April 10th. That’s when Netflix will drop every single episode of Daredevil. April 10th, April 10th, April 10th. Do you got that? Good. I think we are all on the same page now. Daredevil, Netflix’s first of four original Marvel TV shows leading up to an Avengers-style mini-series, is going to be available for us to stream to our heart’s delight on April 10th. I fear that I’m not making myself clear. The date we have to remember here is
Actually, the date I’m thinking of at the moment is November 7, 2013. That’s when Marvel first announced its deal with Netflix to produce four 13-episode TV shows focused on Daredevil, Jessica Jones, Luke Cage, and Iron Fist as a precursor to a Defenders mini-series. After that, it seemed like any additional news about the shows came to us on a slow-drip, Drew Goddard announced as Daredevil show-runner in December 2013 and then replaced by Steven S. DeKnight in May 2014, Melissa Rosenberg signed as Jessica Jones’ show-runner in December 2013 and then an entire year of no news until rumors popped up that they’d finally begun casting, ultimately settling on Krysten Ritter for the lead role. By that point at least we knew Daredevil’s cast was set with Charlie Cox as the blind hero, Deborah Ann Woll as beleaguered love interest Karen Page, Rosario Dawson as potential ally Claire Temple, and Vincent D’Onofrio as Kingpin, among several others. However, we still didn’t even know when either Daredevil (the best guess was somewhere around May 2015) or Jessica Jones would premiere, and we knew next to nothing about Luke Cage or Iron Fist other than the fact that whoever they cast as Luke Cage (it turned out to be Mike Colter) would probably show up first in Jessica Jones.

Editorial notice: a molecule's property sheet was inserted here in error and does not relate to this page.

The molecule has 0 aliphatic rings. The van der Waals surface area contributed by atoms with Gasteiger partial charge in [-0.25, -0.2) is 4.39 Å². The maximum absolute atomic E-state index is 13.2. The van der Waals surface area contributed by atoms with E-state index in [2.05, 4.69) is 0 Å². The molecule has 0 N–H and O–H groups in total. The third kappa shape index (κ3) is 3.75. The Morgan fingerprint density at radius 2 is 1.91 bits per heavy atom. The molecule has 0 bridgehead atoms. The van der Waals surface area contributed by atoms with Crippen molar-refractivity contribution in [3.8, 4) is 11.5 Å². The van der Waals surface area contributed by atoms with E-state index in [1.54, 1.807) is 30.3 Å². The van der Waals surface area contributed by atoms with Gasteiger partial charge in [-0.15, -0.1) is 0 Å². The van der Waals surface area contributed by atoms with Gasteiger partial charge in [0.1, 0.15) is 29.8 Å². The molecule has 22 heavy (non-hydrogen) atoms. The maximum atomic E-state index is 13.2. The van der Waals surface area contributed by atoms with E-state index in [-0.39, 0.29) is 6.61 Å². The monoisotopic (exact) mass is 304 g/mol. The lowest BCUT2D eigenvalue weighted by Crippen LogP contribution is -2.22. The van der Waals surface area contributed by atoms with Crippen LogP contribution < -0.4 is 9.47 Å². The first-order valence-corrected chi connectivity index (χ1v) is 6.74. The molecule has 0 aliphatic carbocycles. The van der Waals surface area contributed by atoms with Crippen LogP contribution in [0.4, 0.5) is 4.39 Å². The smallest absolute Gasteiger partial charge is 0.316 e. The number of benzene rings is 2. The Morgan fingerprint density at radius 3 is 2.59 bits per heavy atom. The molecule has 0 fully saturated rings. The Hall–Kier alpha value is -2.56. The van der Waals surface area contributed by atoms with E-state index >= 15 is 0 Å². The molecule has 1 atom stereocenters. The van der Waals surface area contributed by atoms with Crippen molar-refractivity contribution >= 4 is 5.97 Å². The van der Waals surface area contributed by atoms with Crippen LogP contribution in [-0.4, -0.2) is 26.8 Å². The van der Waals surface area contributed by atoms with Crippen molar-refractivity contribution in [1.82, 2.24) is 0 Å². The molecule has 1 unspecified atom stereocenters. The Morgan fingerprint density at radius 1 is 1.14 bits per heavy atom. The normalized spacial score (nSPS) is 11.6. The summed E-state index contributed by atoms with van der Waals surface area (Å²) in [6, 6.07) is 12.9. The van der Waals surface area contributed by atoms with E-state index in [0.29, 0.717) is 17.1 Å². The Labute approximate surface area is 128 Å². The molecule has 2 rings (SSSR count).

That’s the type of uncertainty when you’re dealing with something which has never really been done before, and Netflix operates by its own set of rules. However, the end result is that it sort of feels like we’ve been hearing about Daredevil for a while now with nothing to show for it yet. After all, The Flash, Gotham, and Constantine were announced around the same time as Daredevil and Agent Carter was officially announced a little later, yet those are all here now while Daredevil is still several months away. The fact that Daredevil is going to drop all 13 episodes on us at once probably has a lot to do with the delay. As Shawshank Redemption would put it, if we’ve waited this long maybe we’re willing to wait a little longer, although it’s not like we really have a choice or anything..
What about Jessica Jones? They’ve had a show-runner in place for over a year and finally have a leading lady as well as the guy who will probably pop up as a recurring love interest, Mike Colter’s Luke Cage. They obviously haven’t started filming yet, but what are the chances we get to see the show some time this year? IGN asked Netflix’s Ted Sarandos that very question, hoping to clear up conflicting reports which indicate the Marvel shows will arrive one year apart from each other: